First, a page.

Here again, we see that the dance serves as a form of connection, to both spirit world and local community, and in this way, the tradition can be seen to be alive, shifting ever so slightly with each new adept, in a slow but organic metamorphosis.
During a ceremony, the drums and the dancers converse in an exchange that is spontaneous and unrehearsed. While specific rhythms and dance sequences are known, their timing and appearance are not set. All members of the community are free to get up and join in the dance, and often they go up in 'shifts,' taking turns in embodied service to the deities. Drummers too switch in and out of their chorus in order to maintain a constant percussive thread. The air is filled with drumming, conversation, singing, laughter, and a general sense of celebration. When the spirits arrive, however, the dance takes on an ecstatic quality that transcends the normal din. In her articulate account of Gorovodu practice in Togo, Judy Rosenthal writes of this transformation:
When the vodus come upon their hosts or wives, so that they turn into human forms, they also literally turn about, whirl, and suddenly change directions. Their dance does not begin with a stately, studied perfection of form, but rather a dashing and darting of abrupt starts and stops and unannounced reversals of direction, all of which bespeak the unstudied, state-of-grace perfection of animal and godly changeability. (1998: 62)
The arrival of a spirit is always captivating in its unpredictable calm or vehemence of expression, and this convergence of realms is, in fact, the ultimate goal and blessing of Vodou worship. Parfait Anago, an expert on traditional rhythms and a Vodou follower of Dan, describes the unknown dimension of the trance experience as another means of advancing the progression of the faith:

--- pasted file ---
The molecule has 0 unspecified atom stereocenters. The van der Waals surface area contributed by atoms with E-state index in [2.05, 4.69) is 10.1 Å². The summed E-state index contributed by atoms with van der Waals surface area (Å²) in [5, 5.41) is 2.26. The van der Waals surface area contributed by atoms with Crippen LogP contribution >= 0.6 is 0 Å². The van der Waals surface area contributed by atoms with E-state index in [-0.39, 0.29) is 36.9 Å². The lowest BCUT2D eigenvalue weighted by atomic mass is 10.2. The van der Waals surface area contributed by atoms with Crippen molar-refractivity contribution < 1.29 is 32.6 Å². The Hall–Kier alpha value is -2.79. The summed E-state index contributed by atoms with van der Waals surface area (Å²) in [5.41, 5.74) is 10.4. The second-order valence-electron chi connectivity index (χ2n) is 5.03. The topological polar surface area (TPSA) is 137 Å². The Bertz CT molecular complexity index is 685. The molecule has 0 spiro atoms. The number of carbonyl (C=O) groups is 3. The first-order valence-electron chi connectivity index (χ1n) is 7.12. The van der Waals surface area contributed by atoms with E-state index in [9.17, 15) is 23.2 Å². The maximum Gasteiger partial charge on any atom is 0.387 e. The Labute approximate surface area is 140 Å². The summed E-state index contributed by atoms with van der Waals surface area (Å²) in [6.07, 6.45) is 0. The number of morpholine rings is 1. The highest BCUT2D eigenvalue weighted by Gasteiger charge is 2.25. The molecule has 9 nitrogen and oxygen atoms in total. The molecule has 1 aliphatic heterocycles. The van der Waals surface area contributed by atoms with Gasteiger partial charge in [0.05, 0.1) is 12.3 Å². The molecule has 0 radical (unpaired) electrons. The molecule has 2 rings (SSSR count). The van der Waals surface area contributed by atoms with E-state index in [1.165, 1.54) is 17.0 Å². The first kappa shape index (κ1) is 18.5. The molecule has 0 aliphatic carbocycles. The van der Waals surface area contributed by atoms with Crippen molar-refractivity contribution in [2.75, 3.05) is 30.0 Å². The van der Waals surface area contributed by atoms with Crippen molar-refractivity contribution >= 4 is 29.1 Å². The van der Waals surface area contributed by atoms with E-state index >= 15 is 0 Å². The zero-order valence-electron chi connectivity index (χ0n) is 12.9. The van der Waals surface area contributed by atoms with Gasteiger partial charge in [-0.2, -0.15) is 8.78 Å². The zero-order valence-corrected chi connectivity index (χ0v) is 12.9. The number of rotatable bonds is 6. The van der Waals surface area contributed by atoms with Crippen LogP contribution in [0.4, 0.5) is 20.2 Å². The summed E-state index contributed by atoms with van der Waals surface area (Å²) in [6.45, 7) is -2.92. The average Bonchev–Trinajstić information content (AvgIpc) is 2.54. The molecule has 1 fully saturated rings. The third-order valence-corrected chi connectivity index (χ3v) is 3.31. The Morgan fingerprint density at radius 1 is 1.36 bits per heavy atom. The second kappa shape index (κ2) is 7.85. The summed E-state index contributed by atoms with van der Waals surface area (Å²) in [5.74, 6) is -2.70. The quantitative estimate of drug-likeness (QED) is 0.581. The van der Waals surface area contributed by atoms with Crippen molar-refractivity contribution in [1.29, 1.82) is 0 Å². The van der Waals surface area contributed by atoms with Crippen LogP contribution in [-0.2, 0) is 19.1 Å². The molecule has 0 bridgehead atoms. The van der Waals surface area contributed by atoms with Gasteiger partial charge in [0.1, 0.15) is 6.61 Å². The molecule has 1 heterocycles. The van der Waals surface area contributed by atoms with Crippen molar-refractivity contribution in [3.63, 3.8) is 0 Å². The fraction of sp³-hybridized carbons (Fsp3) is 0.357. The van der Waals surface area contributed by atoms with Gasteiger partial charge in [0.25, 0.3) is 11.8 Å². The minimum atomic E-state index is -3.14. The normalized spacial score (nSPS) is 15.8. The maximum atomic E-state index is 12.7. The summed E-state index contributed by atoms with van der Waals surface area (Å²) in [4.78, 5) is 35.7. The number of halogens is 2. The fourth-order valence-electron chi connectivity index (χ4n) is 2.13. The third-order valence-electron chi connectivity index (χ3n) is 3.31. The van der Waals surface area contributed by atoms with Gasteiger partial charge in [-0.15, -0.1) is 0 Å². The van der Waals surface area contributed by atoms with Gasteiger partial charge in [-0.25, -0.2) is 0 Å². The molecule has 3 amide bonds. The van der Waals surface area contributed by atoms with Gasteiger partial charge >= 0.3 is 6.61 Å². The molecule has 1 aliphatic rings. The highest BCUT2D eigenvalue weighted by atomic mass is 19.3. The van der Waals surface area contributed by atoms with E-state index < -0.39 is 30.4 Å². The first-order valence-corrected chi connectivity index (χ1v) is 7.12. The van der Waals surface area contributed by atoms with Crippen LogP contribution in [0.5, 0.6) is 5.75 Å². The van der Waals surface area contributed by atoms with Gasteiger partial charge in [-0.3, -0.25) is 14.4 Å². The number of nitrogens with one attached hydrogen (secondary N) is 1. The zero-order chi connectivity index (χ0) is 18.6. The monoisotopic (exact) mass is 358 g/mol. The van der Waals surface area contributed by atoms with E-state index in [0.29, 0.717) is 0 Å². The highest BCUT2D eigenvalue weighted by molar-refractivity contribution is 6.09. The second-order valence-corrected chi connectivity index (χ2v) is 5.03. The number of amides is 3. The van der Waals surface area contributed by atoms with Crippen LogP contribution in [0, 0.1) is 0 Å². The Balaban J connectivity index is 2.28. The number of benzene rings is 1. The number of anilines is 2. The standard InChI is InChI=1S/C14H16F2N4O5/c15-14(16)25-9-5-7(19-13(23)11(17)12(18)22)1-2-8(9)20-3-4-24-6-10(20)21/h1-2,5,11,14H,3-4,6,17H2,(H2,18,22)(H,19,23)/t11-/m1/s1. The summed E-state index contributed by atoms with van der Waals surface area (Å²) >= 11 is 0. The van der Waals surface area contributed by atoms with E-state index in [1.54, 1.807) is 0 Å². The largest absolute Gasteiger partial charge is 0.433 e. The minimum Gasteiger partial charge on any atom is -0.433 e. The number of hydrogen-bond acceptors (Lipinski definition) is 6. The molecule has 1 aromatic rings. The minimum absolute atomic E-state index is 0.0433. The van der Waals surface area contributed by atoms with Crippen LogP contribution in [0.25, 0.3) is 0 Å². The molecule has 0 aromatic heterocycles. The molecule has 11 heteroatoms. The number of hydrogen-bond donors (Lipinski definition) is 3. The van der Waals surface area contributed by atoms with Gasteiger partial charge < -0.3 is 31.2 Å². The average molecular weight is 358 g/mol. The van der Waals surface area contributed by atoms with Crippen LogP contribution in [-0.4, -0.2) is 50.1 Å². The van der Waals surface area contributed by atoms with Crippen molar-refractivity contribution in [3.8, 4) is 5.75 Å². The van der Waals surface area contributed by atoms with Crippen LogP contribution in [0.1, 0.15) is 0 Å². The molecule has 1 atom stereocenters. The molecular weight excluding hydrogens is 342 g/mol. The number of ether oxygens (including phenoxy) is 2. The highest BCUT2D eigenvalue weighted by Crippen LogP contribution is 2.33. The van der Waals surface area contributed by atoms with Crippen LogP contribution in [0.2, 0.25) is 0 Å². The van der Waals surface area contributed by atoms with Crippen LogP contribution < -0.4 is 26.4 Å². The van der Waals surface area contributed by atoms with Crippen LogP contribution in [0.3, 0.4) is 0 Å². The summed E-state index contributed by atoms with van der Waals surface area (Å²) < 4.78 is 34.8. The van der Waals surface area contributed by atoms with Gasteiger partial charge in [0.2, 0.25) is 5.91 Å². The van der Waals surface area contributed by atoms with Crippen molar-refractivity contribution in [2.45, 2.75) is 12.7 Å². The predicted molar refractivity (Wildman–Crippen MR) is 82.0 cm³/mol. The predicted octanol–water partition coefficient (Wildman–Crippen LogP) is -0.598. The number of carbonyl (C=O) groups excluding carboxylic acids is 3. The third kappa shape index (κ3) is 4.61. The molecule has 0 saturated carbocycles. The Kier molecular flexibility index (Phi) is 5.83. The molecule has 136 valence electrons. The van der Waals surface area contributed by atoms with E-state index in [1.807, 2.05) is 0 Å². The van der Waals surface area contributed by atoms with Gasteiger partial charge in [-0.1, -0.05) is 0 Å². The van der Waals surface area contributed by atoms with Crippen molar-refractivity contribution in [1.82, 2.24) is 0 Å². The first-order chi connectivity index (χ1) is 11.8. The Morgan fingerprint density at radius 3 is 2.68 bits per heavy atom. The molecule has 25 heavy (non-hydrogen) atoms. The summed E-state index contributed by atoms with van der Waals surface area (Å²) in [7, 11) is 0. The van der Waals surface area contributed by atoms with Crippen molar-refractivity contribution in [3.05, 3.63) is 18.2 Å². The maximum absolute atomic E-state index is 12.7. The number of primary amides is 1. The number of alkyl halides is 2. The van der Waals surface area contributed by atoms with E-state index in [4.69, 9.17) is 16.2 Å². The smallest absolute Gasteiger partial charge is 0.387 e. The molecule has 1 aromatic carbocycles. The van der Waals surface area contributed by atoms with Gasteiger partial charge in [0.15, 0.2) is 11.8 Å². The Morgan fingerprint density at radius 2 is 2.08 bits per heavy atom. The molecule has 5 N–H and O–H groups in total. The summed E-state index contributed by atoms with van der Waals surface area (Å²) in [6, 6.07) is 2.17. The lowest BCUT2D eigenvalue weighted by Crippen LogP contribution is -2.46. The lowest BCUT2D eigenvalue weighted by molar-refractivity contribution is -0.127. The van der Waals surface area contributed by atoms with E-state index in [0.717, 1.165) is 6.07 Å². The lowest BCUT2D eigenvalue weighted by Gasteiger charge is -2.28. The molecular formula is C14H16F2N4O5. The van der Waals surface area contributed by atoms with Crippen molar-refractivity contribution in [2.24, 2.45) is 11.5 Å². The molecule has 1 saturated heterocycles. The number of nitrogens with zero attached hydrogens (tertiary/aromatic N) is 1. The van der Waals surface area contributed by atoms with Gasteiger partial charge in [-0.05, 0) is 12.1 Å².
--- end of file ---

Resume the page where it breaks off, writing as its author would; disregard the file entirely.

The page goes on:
When I am filled with the spirit, the whole community is aware of what is happening, that the spirit is living inside me. It is a sacred moment that pushes me and my playing into new places. I am no longer in control. The trance experience expands the boundaries of known traditional rhythms. Through this means, the spirits guide the evolution of our faith. (Anago, personal communication March 31, 2007)
Through regular communion and revelation, the vodous are believed to breathe life into rhythms and dances that have survived the course of millennium.
Away from the Altar
However, while Vodou may contain its own internal impetus for evolution, this change is minimal compared to the experimentation happening in the domain of cultural performance groups. In the past twenty-five years, there has been an explosion of traditional dance troupes who include Vodou ritual dances in their performance repertoire. Before this time, the Vodou community was very protective of its dances because they are considered to house important secrets. Many groups existed for the purpose of specific ceremonial presentations, 2 and the first of these groups to offer Vodou dances publicly performed movements and rhythms identical to those found in Vodou ceremonies. This presented an obvious problem, as Parfait Anago affirms, "The Vodou chiefs would not allow Vodou rhythms and dances to be displayed on stage and 'sold out' to the public at large. It was a huge source of friction, and several groups were severely punished for their profanity" (Anago, personal communication, 2007).
With the establishment of Benin's Le Ballet National in 1992, the situation softened.3 Organizers approached the Vodou chiefs and succeeded in convincing the leaders that sharing Beninese culture in this way was not a threat, but a proud means of displaying Benin's rich diversity of dance traditions, as well as a strong potential source of income. In a country that has historically been among the world's poorest, money can be an especially powerful incentive for change.4 In addition, and perhaps more importantly, concert-performance groups began to alter their style slightly in order to protect the sacred nature of the dances. Specific rhythms known to call forth spirits are avoided, costumes have been altered, masks removed. Vodou adepts who have been exposed to a higher level of sacred knowledge remain forbidden to dance outside of the ritual context; only simple initiates can perform onstage.
Today, there are many Beninese dance troupes at varying stages of organization, from village-based pick-up groups to more established urban-based touring companies. No matter how reputable the company, however, most technical training for the artists involved comes from personal relations within the Vodou milieu. Extended families with ancestral Vodou affiliations have been passing on ritual knowledge for centuries in what is primarily an oral tradition. From a very young age, children are exposed to sacred rhythms and dances that inevitably become ingrained and perfected by those who are interested and apply themselves.